Fundly is a super social way to raise money for nonprofit initiatives with its plethora of social features. The site claims to increase donations by over 20%, while helping increase campaign visibility online by 424% on average. Percentages aside, your supporters are directed to a Fundly Cause custom page, where visitors learn more about your cause and can easily donate. They then can tell friends and family about their donation through Facebook, Twitter, and more. Some might call this bragging, I call it your new best friend. In a perfect world, social media aficionado Ashton Kutcher will make a donation to your campaign through the Fundly platform and his post of that contribution will go viral.

6. GoodSearch

GoodSearch takes web browsing to an altruistic level by allowing supporters to raise money for their favorite charities through search. The website donates money to your organization when your supporters search the Internet, shop online or dine out at local restaurants. Everyone you know does these things as often as they brush their teeth! Your fresh-breath supporters will have no qualms about a percentage of every eCommerce purchase they make or percentage of their restaurant bill at participating locations being donated to your charity. I urge you to get started sometime in the next millisecond and easily spread the word with the site’s email, social media, newsletter, and video resources.

7. HelpAttack!

Don’t you wish you could raise money through Facebook statuses, blog posts and even tweets? I’m sure your mother would actually join Twitter just to support your charity. Along with your mother, HelpAttack! lets supporters simply update one of their social sites to help you reach new levels in funding. Their donations are handled securely by a donation processor so can feel confident their good deeds are being funneled properly. The giving platform adds further incentive by rewarding donors with Coins that access new features, and gets others to join your noble cause.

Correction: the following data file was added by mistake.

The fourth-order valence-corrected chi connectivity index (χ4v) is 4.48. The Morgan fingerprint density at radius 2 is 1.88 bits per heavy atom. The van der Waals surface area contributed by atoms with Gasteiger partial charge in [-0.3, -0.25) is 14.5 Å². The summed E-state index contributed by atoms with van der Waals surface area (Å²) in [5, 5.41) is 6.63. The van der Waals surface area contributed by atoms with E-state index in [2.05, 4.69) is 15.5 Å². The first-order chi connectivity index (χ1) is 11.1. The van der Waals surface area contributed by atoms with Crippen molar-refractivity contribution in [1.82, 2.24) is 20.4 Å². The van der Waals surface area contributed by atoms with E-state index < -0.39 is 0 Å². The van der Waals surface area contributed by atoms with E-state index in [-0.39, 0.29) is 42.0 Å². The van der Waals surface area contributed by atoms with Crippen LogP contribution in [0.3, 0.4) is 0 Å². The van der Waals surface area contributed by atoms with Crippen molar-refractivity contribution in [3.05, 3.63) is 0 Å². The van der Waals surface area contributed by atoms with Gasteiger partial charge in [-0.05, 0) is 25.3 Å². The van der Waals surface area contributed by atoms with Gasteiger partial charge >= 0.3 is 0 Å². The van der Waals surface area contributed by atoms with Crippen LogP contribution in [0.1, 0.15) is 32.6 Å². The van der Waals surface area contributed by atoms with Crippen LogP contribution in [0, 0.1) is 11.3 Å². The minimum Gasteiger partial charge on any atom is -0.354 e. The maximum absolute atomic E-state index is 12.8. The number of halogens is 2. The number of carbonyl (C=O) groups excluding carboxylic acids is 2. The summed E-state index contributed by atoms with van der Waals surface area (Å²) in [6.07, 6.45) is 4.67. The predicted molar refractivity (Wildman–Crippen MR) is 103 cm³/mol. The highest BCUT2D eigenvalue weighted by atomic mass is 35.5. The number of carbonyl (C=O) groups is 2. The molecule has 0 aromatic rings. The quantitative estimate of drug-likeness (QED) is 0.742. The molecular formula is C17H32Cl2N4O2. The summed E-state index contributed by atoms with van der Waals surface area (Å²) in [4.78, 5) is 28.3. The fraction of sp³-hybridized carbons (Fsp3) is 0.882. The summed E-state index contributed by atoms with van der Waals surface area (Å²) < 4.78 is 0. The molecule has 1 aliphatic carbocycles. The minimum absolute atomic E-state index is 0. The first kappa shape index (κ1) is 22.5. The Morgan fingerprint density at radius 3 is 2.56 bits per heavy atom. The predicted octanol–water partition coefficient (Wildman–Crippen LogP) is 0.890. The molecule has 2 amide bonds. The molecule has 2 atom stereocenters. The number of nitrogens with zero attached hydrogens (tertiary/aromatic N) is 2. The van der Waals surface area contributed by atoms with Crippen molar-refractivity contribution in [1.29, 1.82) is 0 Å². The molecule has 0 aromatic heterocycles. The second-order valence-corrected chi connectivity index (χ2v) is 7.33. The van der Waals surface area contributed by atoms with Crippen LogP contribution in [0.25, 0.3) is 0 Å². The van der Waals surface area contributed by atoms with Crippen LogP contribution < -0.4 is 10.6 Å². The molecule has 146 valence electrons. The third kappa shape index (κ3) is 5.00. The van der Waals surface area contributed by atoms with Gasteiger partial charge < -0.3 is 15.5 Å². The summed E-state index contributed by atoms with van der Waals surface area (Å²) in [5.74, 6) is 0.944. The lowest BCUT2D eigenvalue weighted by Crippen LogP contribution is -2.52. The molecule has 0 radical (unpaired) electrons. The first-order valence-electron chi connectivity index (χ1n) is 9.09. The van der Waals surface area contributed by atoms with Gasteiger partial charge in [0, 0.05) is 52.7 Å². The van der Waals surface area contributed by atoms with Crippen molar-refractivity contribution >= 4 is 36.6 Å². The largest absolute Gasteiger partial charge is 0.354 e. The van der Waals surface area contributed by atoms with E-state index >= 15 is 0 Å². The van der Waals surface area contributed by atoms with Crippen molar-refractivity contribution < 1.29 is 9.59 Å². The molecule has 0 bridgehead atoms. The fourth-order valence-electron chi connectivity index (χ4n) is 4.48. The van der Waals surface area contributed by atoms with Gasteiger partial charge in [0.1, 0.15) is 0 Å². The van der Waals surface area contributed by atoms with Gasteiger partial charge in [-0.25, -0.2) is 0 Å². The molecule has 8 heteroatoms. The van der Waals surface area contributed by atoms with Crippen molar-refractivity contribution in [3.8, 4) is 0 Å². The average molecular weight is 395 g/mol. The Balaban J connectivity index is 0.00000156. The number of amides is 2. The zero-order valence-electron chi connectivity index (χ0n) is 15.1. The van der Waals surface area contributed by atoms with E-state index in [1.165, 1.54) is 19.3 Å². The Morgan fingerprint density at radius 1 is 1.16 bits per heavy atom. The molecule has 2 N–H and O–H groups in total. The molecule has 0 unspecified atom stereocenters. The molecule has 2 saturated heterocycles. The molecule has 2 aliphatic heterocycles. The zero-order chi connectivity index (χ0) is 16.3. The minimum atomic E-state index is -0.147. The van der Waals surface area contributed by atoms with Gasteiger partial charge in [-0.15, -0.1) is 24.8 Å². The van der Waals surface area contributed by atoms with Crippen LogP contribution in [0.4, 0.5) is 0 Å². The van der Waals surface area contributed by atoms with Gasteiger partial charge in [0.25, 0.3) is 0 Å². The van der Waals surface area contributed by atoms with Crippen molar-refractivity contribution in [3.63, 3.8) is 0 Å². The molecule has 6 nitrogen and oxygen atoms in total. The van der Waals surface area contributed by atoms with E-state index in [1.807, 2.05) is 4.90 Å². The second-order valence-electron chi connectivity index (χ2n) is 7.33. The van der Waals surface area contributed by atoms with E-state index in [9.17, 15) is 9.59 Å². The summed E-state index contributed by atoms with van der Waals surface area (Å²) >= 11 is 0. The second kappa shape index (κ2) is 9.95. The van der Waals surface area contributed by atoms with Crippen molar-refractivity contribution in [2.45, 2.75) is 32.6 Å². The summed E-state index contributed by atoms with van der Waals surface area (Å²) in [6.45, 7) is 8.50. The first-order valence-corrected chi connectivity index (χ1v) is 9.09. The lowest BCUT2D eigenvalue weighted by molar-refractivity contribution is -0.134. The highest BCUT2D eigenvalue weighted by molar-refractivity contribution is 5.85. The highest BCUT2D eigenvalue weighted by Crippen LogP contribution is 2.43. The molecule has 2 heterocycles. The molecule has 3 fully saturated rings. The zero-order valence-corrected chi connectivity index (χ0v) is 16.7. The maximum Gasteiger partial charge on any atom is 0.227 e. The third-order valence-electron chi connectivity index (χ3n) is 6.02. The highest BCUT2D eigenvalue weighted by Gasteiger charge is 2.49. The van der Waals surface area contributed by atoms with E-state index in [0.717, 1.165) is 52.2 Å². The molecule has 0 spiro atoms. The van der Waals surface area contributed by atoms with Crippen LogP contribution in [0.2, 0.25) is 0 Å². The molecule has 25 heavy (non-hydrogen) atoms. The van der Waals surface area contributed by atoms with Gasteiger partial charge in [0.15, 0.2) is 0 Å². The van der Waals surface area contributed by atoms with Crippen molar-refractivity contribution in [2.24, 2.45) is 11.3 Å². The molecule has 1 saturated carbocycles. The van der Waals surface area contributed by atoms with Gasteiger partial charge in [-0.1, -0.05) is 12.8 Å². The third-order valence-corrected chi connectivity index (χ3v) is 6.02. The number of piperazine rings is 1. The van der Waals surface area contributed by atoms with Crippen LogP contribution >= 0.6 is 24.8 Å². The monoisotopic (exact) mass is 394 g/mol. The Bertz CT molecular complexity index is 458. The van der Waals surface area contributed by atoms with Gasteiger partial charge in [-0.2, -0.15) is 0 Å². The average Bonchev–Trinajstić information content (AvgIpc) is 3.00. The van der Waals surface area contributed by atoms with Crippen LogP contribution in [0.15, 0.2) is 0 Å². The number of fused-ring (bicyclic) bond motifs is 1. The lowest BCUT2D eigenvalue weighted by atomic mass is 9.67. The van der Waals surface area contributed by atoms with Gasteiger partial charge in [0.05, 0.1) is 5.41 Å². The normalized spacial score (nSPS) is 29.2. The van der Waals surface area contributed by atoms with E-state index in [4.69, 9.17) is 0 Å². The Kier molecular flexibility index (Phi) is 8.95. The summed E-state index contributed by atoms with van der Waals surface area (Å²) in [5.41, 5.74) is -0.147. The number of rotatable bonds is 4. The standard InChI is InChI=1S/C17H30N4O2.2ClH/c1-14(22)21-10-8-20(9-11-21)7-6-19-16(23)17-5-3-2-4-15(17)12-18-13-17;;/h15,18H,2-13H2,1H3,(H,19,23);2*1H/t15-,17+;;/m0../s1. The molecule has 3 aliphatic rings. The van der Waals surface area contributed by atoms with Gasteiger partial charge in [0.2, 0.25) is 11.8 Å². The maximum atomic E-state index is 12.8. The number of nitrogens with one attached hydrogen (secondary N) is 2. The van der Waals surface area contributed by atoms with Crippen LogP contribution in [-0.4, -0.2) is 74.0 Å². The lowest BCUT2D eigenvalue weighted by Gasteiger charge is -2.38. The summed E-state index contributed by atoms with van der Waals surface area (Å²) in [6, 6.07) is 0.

8. Groupon Grassroots

Whether you love or hate Groupon, the daily deal site helps local nonprofits meet and exceed their fundraising goals through local participation. Dubbed Groupon Grassroots, the giving initiative evolved out of Groupon’s collective action platform to discover and support local causes. Each campaign connects like-minded individuals with a nonprofit to help realize a specific monetary threshold. Once that threshold is reached, Groupon sends 100% of the donations to the organization and you get to bask in those warm and fuzzy feelings. Known for their quippish content, a team of writers specific to Grassroots graciously crafts your campaign deals to maximize your “cool factor.”

9. eBayGivingWorks

eCommerce giant eBay enacted eBay GivingWorks to help nonprofits gain exposure and create a new revenue stream. With a simple sign up on www.missionfish.org, organizations gain access to eBay’s billion dollar marketplace. Your supporters can use eBay GivingWorks to donate 10% to 100% of their item’s final sale price to your charity. For every listing that benefits your organization, buyers will see a banner with your information, as well as a link to your eBay GivingWorks page. You can also encourage members, volunteers, donors, and affiliates to look for your organization to make purchases on your eBay GivingWorks page.

10. Crowdrise